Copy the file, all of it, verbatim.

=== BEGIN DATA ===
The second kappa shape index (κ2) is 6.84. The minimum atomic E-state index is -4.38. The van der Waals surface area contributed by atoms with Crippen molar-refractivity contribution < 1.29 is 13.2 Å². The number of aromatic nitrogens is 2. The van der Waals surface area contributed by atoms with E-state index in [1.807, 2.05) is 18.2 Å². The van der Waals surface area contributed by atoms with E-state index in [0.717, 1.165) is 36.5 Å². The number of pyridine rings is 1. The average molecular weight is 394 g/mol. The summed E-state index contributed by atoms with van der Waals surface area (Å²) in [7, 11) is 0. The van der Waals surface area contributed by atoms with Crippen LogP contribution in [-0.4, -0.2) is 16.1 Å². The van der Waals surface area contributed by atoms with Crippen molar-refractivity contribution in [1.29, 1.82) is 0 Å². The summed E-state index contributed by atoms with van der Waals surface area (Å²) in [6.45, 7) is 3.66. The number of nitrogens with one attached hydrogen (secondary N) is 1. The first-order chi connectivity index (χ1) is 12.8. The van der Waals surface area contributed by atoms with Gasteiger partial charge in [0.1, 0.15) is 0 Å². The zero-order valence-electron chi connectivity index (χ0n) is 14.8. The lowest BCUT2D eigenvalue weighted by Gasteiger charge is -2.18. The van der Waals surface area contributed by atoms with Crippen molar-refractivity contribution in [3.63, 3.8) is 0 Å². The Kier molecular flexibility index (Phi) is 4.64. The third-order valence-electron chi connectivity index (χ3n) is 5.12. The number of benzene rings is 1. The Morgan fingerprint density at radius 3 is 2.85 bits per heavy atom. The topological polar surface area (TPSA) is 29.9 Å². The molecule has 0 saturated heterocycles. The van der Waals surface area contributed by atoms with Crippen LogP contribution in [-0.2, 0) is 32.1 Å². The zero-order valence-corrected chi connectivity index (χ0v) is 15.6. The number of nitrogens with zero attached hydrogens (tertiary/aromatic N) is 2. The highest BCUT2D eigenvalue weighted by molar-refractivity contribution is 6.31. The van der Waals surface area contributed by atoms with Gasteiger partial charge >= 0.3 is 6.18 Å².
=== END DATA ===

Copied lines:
The second kappa shape index (κ2) is 6.84. The minimum atomic E-state index is -4.38. The van der Waals surface area contributed by atoms with Crippen molar-refractivity contribution < 1.29 is 13.2 Å². The number of aromatic nitrogens is 2. The van der Waals surface area contributed by atoms with E-state index in [1.807, 2.05) is 18.2 Å². The van der Waals surface area contributed by atoms with E-state index in [0.717, 1.165) is 36.5 Å². The number of pyridine rings is 1. The average molecular weight is 394 g/mol. The summed E-state index contributed by atoms with van der Waals surface area (Å²) in [7, 11) is 0. The van der Waals surface area contributed by atoms with Crippen LogP contribution in [-0.4, -0.2) is 16.1 Å². The van der Waals surface area contributed by atoms with Crippen molar-refractivity contribution in [1.29, 1.82) is 0 Å². The summed E-state index contributed by atoms with van der Waals surface area (Å²) in [6.45, 7) is 3.66. The number of nitrogens with one attached hydrogen (secondary N) is 1. The first-order chi connectivity index (χ1) is 12.8. The van der Waals surface area contributed by atoms with Gasteiger partial charge in [0.1, 0.15) is 0 Å². The zero-order valence-electron chi connectivity index (χ0n) is 14.8. The lowest BCUT2D eigenvalue weighted by Gasteiger charge is -2.18. The van der Waals surface area contributed by atoms with Crippen molar-refractivity contribution in [3.63, 3.8) is 0 Å². The Kier molecular flexibility index (Phi) is 4.64. The third-order valence-electron chi connectivity index (χ3n) is 5.12. The number of benzene rings is 1. The Morgan fingerprint density at radius 3 is 2.85 bits per heavy atom. The topological polar surface area (TPSA) is 29.9 Å². The molecule has 0 saturated heterocycles. The van der Waals surface area contributed by atoms with Crippen LogP contribution in [-0.2, 0) is 32.1 Å². The zero-order valence-corrected chi connectivity index (χ0v) is 15.6. The number of nitrogens with zero attached hydrogens (tertiary/aromatic N) is 2. The highest BCUT2D eigenvalue weighted by molar-refractivity contribution is 6.31. The van der Waals surface area contributed by atoms with Gasteiger partial charge >= 0.3 is 6.18 Å².